Tuesday, January 20, 2004

Legion of Evil-Doers (with Bashful Bladders)

Just got a call from Mrs. A. She asked if I had borrowed the library's laptop computer at some point this weekend. I had not. She sighed and said that it was now missing from its case, which was hidden away in Mrs. A's private office restroom, upstairs.

The restroom situation in the library is not an ideal one. The only public restroom we have is located downstairs, in a small closet wedged beneath the staircase itself, which is at the end of the computer hall. There's only one toilet in there and the little room is hardly soundproof. The fact that it's right by the three computers also means that after you've used the restroom anybody surfing the net knows all your business. It's bad enough when doing a #1, but God help you if you have a #2 on the docket. Then, not only will everyone know your business, but our lack of a ventilation fan and far-wandering can of Glade means they'll probably smell it too.

Now, this might seem to be a deterrent to most patrons "making stinky" on a regular basis, but believe me it doesn't scare off all of `em. At least once a week, as I meander back toward the computer hall, I'm hit with the unmistakable odor of a post-drop bowl-sinker and have to fight my way through it to get to the bathroom and spray something—ANYTHING—that might cut the stench. Half the time, there's a VERY obvious and accessible can of Glade or Lysol right there in the restroom, but does anyone ever think to actually USE it themselves? Hell no! It's always ME that has to do battle with Sterculius, the Roman God of fecal fumes. And if there's no Glade in there, I'm apt to grab some Clorox Cleanup or whatever else is handy and let fly.

And it always makes me feel more than a little odd that the owner of the ass that unholy cloud was birthed from is probably one of the folks at the computer at that very moment and that I have to do THEIR job of fumigating the whole place as they watch.

No one but the legendary and as yet unchronicled Serial Shitter has any good feelings toward our public restroom. (Well, S.S. and another mentally handicapped man who used to enjoy shoving stuff down the toilet, who subsequently, one Christmas, clogged our Ty-D Bowl with a Christmas wreath and bells so thoroughly that city employees had to be called out to physically remove said toilet from the floor itself in order to fish out the offending decorations.)

The other restroom we have is allegedly private. It's a slightly bigger closet tucked away in one corner of Mrs. A's upstairs office. For a private office bathroom, it sure gets a lot of traffic from non-"liberry" personnel. I guess some folks just don't want to pee with an audience, so they wait for Mrs. A to leave her office and sneak in for a quick wee. We know this because the people who sneak in there tend to be awfully sloppy with their urination skills and leave a few drops on the rim of the bowl. Now, I'm no stranger to a few stray drips myself, but I at least have the decency to wipe `em up afterwards. Buncha savages in this town.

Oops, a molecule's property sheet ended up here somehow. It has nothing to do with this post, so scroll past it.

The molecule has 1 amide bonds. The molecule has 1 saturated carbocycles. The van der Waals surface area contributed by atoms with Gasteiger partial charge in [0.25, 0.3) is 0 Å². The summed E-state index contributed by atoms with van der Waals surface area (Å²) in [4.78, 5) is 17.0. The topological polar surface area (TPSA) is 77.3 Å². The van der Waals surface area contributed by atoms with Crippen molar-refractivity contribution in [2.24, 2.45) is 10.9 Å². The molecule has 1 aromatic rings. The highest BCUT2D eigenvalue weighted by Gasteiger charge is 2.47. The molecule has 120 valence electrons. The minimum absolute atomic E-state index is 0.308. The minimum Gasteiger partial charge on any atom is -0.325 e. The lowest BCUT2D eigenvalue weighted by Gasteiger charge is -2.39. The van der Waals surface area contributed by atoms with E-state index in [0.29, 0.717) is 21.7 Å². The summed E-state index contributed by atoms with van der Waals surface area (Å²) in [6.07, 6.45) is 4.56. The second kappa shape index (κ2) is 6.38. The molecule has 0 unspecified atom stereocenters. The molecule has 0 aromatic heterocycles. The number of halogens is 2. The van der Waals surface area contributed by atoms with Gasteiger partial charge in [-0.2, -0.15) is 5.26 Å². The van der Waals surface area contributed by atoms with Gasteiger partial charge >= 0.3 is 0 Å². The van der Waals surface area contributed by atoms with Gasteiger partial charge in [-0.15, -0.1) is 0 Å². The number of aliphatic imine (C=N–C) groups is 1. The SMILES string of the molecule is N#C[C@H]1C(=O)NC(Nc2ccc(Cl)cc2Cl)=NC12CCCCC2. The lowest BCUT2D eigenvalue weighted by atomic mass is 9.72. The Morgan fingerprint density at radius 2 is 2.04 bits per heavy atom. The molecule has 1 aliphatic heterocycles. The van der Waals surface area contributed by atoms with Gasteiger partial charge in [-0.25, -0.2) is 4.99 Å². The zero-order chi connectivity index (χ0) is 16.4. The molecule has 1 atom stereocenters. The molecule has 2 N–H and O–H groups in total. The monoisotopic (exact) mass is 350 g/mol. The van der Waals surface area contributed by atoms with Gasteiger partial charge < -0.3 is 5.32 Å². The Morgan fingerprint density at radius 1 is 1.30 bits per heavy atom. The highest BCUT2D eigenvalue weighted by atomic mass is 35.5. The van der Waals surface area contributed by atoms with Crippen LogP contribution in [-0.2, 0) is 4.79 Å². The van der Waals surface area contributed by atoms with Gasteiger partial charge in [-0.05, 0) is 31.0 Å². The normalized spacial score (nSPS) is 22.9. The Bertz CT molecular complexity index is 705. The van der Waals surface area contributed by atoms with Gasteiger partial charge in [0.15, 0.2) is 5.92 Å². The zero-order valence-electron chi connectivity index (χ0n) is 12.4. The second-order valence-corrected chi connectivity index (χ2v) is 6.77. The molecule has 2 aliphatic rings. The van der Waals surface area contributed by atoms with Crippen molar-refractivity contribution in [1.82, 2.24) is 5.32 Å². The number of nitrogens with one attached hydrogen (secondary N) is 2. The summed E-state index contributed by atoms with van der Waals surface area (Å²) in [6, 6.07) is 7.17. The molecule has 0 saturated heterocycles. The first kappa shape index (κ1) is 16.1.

It got even worse two summers ago when we had to close off the entire computer hallway for a full week to repaint the bathroom, re-floor the bathroom and varnish the wood floors of the computer hall. In order to keep people out of there, we hung a couple of truly colossal sheets of plastic over the opening to the hall and put giant signs on it saying THIS SECTION CLOSED DUE TO WET PAINT. We also put signs on the front door and at the desk advising our patrons we would not have a public restroom available to them until the work on the restroom was complete. Well, as evidenced by our tax form situation, none of our patrons are capable of reading signs.

So one evening, I heard watery noises coming from beyond the no-fly-zone-warning-curtains-of-plastic and knew someone had gone in there anyway. Sure enough, some of the heavy tape holding the plastic sheeting in place had been unaffixed from the wall. I pulled it aside and marched on in to confront our urination violator. About the time I reached the restroom, out he came. Now, even giving the guy the benefit of the doubt and assuming that he was an illiterate moron incapable of reading the signs telling him the restroom was closed and not to pull aside the plastic and go in anyway, to actually get in and out of the restroom he had to move a huge stack of full paint cans in cardboard boxes that we'd piled in front of the door to prevent just this sort of thing. On his way back out, he had to squeeze past them again and didn't immediately see me standing there with my arms folded. When he did catch sight of me, you should have seen the amazing look of guilt on his face. He began trying to make excuses for himself even before I told him that he wasn't supposed to be in the bathroom because there was lots of wet paint in there. Then, in his embarrassed haste to escape, he managed to tear down the plastic sheeting covering the hallway. Like I said, buncha savages.

Our upstairs restroom got a lot more unauthorized use that week, but there weren't' any real problems other than a few cleanups.

Unfortunately, these days the upstairs restroom also serves as a storage area for unused computer equipment, old files and records, and, most recently, the library's laptop, which is now missing and presumed stolen.

Topping our list of suspects... all patrons with bashful bladders.


No comments:

An employee of a small town "liberry" chronicles his quest to remain sane while dealing with patrons who could star in a short-lived David Lynch television series.